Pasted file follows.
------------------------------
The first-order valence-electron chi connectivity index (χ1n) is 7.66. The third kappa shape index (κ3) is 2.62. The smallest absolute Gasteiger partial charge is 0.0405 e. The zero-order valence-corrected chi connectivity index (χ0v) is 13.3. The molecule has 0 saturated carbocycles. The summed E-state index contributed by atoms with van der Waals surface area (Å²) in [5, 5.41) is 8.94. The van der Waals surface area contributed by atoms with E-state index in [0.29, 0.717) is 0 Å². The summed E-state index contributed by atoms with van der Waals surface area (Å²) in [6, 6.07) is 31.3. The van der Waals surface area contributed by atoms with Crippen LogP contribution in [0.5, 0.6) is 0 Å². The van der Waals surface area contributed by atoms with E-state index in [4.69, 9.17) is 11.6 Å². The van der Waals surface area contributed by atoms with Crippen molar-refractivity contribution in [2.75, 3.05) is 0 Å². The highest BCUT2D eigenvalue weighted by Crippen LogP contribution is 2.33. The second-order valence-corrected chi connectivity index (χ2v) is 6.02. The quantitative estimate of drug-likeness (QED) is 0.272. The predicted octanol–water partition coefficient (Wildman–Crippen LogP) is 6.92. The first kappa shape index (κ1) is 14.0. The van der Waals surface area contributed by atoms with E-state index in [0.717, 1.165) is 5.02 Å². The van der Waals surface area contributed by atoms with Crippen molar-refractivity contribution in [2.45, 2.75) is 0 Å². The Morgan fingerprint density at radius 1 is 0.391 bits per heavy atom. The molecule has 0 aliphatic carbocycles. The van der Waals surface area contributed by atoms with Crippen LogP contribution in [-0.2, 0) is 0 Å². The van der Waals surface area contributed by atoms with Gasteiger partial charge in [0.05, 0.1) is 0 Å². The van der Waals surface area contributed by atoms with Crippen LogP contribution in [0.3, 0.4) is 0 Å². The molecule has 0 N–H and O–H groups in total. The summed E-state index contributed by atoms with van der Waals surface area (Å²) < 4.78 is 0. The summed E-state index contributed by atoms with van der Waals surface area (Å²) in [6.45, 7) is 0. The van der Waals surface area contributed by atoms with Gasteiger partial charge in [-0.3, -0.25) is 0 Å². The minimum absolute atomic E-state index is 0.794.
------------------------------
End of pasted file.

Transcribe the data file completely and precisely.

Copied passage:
The first-order valence-electron chi connectivity index (χ1n) is 7.66. The third kappa shape index (κ3) is 2.62. The smallest absolute Gasteiger partial charge is 0.0405 e. The zero-order valence-corrected chi connectivity index (χ0v) is 13.3. The molecule has 0 saturated carbocycles. The summed E-state index contributed by atoms with van der Waals surface area (Å²) in [5, 5.41) is 8.94. The van der Waals surface area contributed by atoms with E-state index in [0.29, 0.717) is 0 Å². The summed E-state index contributed by atoms with van der Waals surface area (Å²) in [6, 6.07) is 31.3. The van der Waals surface area contributed by atoms with Crippen LogP contribution in [0.5, 0.6) is 0 Å². The van der Waals surface area contributed by atoms with E-state index in [4.69, 9.17) is 11.6 Å². The van der Waals surface area contributed by atoms with Crippen molar-refractivity contribution in [2.75, 3.05) is 0 Å². The highest BCUT2D eigenvalue weighted by Crippen LogP contribution is 2.33. The second-order valence-corrected chi connectivity index (χ2v) is 6.02. The quantitative estimate of drug-likeness (QED) is 0.272. The predicted octanol–water partition coefficient (Wildman–Crippen LogP) is 6.92. The first kappa shape index (κ1) is 14.0. The van der Waals surface area contributed by atoms with E-state index in [0.717, 1.165) is 5.02 Å². The van der Waals surface area contributed by atoms with Crippen molar-refractivity contribution in [2.45, 2.75) is 0 Å². The Morgan fingerprint density at radius 1 is 0.391 bits per heavy atom. The molecule has 0 aliphatic carbocycles. The van der Waals surface area contributed by atoms with Crippen LogP contribution in [-0.2, 0) is 0 Å². The van der Waals surface area contributed by atoms with Gasteiger partial charge in [0.05, 0.1) is 0 Å². The van der Waals surface area contributed by atoms with Crippen LogP contribution in [0.3, 0.4) is 0 Å². The molecule has 0 N–H and O–H groups in total. The summed E-state index contributed by atoms with van der Waals surface area (Å²) < 4.78 is 0. The summed E-state index contributed by atoms with van der Waals surface area (Å²) in [6.45, 7) is 0. The van der Waals surface area contributed by atoms with Gasteiger partial charge in [-0.3, -0.25) is 0 Å². The minimum absolute atomic E-state index is 0.794.